Just knowing the count of crimes in your area is often not enough to make informed decisions. For instance, suppose there were 200 assaults last year in your community. Is that a lot or a little? How does it compare to surrounding areas? Were 200 assaults higher or lower than the previous year? How does that change compare to changes nationwide?
The Pinkerton Crime Index provides multiple ways to interpret local crime risk for violent, property, and total crime, and PCI provides the needed context for understanding how that risk compares to other communities and how it is changing over time. (Read more about What is the Most Accurate Measure of Crime?)
Crime risk percentile ranking and color coding
An index score is expressed as a multiple of national median crime risk. A 1.0x is equal to the median national risk, 0.5x is half of the median crime risk, and 2.0x is twice the median crime risk, which allows you to instantly place your measure of risk relative to other neighborhoods in a country. (Read about our Methodology)
Throughout the Pinkerton Crime Index dashboards and reports, crime scores are color-coded using percentile rankings and an associated qualitative value. Green is associated with low risk (0-25% percentile), green-yellow with low-medium risk (25-50%), yellow-orange with medium-high (50-75%), and orange-dark red signifies high risk (75-100%). Percentile rankings can be interpreted as the percent of neighborhoods in the country with a lower crime score than the selected neighborhood. For instance, the 25th percentile would signify that 25% of neighborhoods in the country have lower crime risk. High-risk neighborhoods are defined as neighborhoods in the 75th percentile or higher, meaning that at least 75% of neighborhoods across the country have lower crime risk.
Relative crime risk across countries
Importantly, because scores are relative to other neighborhoods within a country, it is not possible to directly compare scores across countries. For instance, a score of 2.0x in Mexico has a different meaning than a 2.0x in the United States (the national median crime level is different across the two countries).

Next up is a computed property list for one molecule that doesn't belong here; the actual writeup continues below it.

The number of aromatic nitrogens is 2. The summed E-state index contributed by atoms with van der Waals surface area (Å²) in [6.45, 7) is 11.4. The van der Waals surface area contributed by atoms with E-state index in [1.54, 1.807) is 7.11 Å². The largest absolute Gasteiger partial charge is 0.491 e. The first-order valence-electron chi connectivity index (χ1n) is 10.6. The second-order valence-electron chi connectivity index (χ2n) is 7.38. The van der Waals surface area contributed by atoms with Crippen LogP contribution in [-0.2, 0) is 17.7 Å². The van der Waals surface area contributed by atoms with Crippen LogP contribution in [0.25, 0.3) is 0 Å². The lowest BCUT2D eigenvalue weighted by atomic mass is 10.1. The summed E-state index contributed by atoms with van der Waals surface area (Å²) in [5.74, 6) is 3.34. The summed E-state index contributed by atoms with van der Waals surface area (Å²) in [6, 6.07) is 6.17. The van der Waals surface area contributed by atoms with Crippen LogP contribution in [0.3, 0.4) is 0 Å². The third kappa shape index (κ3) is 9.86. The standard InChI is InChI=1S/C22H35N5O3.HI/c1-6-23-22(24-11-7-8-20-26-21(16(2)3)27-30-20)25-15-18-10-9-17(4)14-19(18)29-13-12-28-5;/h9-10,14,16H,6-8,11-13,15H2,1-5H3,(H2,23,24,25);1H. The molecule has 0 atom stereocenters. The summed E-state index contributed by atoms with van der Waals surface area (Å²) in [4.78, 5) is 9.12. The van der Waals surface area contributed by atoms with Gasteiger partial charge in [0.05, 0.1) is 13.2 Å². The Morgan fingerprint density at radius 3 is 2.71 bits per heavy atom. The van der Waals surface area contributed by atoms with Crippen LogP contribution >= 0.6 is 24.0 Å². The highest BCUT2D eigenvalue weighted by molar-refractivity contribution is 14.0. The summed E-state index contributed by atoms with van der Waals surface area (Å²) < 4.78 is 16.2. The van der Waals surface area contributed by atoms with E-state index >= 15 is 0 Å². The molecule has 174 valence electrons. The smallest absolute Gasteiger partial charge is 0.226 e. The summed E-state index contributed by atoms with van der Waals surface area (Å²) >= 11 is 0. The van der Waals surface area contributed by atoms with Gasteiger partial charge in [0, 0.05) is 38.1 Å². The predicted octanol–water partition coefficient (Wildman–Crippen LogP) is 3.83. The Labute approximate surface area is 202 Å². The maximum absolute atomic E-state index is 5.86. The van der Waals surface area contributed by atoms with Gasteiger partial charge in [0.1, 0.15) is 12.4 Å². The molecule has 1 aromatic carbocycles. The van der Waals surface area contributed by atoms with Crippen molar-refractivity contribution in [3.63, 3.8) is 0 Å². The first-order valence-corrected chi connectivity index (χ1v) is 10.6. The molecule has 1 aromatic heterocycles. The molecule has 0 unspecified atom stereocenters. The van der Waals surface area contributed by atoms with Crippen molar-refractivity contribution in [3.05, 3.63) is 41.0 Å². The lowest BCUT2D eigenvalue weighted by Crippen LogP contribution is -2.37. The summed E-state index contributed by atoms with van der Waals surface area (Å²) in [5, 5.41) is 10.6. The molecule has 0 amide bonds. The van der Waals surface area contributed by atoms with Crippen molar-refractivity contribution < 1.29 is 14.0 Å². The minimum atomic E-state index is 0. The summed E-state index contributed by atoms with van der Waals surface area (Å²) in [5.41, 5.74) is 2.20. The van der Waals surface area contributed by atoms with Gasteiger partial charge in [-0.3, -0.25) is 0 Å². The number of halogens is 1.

Similarly, a low-risk neighborhood in Mexico is shown as low risk relative to other neighborhoods in Mexico and has a different overall level of crime risk relative to a low-risk neighborhood in the U.K., U.S., or Australia. Because data reporting and availability dramatically differ across countries, comparisons are kept within country to evince the most meaningful and accurate information.
Local crime trends
In addition to describing risk in relative terms, PCI products also show the history of crime in your area over time, with monthly time series and a 12-month rolling average. These time series are presented at both the county/district scale and the state/region scale (depending on the selected country). This allows you to see how crime is evolving in your area and compare current levels of risk relative to past values. Additionally, PCI reports and dashboards provide one-year and five-year trends for total, violent, and property crimes, providing a concrete statistic denoting changes in your area.
Each release of a Pinkerton Crime Index edifies and further informs prior releases, which are continuously being improved. Pinkerton draws from over 170 years of professional risk protection, availing itself of innovative technologies to build upon real-world expertise. Understanding the story of crime can contextualize the risks faced in your neighborhood and region and help decision-makers anticipate approaching challenges.